Astronomers spot metal ‘scarring’ on cannibalistic star system 

Astronomers using the European Southern Observatory’s Very Large Telescope have for the first time found evidence of a dying star ingesting material from nearby planets. 

The white dwarf – known as WD 0816-310 – is two steps along its lifecycle from our Sun. 

Eventually – in about 5 billion years or so – the Sun will expand to become a red giant. It will then spend billions more cooling to become a white dwarf, around the size of the Earth. 

During this process, red giants consume material in their vicinity including planets, moons and asteroids.

Now, the ESO has found evidence of this process, saying metallic ‘scarring’ on the surface of the white dwarf is a concentration of heavy metals in one of the star’s polar regions, likely from an orbiting planet about 500km-wide.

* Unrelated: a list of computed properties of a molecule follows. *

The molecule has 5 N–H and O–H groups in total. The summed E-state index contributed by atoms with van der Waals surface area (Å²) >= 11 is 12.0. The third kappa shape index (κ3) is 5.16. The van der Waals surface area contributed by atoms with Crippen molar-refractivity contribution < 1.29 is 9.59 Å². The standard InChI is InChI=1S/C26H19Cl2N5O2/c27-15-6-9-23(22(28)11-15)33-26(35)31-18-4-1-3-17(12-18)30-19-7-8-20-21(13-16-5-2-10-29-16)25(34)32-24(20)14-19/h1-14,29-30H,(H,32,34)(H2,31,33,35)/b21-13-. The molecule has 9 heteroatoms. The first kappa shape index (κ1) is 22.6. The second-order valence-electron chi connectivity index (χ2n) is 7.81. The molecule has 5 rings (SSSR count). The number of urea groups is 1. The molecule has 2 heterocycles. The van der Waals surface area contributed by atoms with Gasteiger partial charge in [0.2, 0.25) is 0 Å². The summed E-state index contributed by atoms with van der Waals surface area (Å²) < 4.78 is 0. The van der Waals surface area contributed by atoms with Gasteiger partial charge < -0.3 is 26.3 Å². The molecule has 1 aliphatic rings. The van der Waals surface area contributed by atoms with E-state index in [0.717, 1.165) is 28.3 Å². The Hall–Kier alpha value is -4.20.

Previously, evidence of metallic ‘pollution’ on white dwarves has been observed as a more even distribution across the surface. 

The findings, published in Astrophysical Journal Letters, suggest the star’s magnetic field is responsible for ripping the metals from the Vesta-like object and depositing them in a single spot. 

John Landstreet, an astronomer attached to Western University, Canada, explains the phenomenon is entirely new to science. He, along with another of the study’s co-authors Stefano Bagnulo, previously identified weak magnetic fields emanating from WD 0816-310 and 3 other white dwarves.  

“The material was not evenly mixed over the surface of the star, as predicted by theory,” says Landstreet. 

“Instead, this scar is a concentrated patch of planetary material, held in place by the same magnetic field that has guided the infalling fragments. Nothing like this has been seen before.” 

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